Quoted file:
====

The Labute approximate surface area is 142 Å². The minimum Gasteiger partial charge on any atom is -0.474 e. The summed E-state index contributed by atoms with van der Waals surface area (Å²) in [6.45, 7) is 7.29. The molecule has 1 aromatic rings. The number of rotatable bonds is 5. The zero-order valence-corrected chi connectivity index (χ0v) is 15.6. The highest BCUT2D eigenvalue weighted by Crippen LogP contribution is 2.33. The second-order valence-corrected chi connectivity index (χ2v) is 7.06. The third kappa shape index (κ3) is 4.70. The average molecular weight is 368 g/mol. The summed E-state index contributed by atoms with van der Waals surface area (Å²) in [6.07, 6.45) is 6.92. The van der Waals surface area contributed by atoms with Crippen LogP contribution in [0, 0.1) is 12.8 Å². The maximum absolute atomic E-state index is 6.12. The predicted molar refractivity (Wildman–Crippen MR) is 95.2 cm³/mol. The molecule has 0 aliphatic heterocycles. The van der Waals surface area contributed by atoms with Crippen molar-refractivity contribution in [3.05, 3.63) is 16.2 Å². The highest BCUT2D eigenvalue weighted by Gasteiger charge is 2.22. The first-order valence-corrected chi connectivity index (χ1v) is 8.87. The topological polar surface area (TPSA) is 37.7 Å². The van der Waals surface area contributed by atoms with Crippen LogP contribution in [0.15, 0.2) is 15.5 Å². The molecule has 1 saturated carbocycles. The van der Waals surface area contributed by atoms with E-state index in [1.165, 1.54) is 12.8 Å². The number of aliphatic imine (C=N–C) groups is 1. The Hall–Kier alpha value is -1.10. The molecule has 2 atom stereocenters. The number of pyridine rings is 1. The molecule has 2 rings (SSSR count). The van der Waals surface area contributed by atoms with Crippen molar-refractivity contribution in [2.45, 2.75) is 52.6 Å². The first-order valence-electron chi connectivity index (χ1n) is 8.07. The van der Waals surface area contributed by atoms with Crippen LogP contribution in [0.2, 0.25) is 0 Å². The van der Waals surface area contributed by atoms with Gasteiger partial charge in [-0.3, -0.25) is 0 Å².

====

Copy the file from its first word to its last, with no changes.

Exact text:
The Labute approximate surface area is 142 Å². The minimum Gasteiger partial charge on any atom is -0.474 e. The summed E-state index contributed by atoms with van der Waals surface area (Å²) in [6.45, 7) is 7.29. The molecule has 1 aromatic rings. The number of rotatable bonds is 5. The zero-order valence-corrected chi connectivity index (χ0v) is 15.6. The highest BCUT2D eigenvalue weighted by Crippen LogP contribution is 2.33. The second-order valence-corrected chi connectivity index (χ2v) is 7.06. The third kappa shape index (κ3) is 4.70. The average molecular weight is 368 g/mol. The summed E-state index contributed by atoms with van der Waals surface area (Å²) in [6.07, 6.45) is 6.92. The van der Waals surface area contributed by atoms with Crippen LogP contribution in [0, 0.1) is 12.8 Å². The maximum absolute atomic E-state index is 6.12. The predicted molar refractivity (Wildman–Crippen MR) is 95.2 cm³/mol. The molecule has 0 aliphatic heterocycles. The van der Waals surface area contributed by atoms with Crippen molar-refractivity contribution in [3.05, 3.63) is 16.2 Å². The highest BCUT2D eigenvalue weighted by Gasteiger charge is 2.22. The first-order valence-corrected chi connectivity index (χ1v) is 8.87. The topological polar surface area (TPSA) is 37.7 Å². The van der Waals surface area contributed by atoms with Crippen LogP contribution in [0.15, 0.2) is 15.5 Å². The molecule has 1 saturated carbocycles. The van der Waals surface area contributed by atoms with E-state index in [1.165, 1.54) is 12.8 Å². The number of aliphatic imine (C=N–C) groups is 1. The Hall–Kier alpha value is -1.10. The molecule has 2 atom stereocenters. The number of pyridine rings is 1. The molecule has 2 rings (SSSR count). The van der Waals surface area contributed by atoms with Crippen molar-refractivity contribution in [2.45, 2.75) is 52.6 Å². The first-order valence-electron chi connectivity index (χ1n) is 8.07. The van der Waals surface area contributed by atoms with Crippen LogP contribution in [0.2, 0.25) is 0 Å². The van der Waals surface area contributed by atoms with Gasteiger partial charge in [-0.3, -0.25) is 0 Å².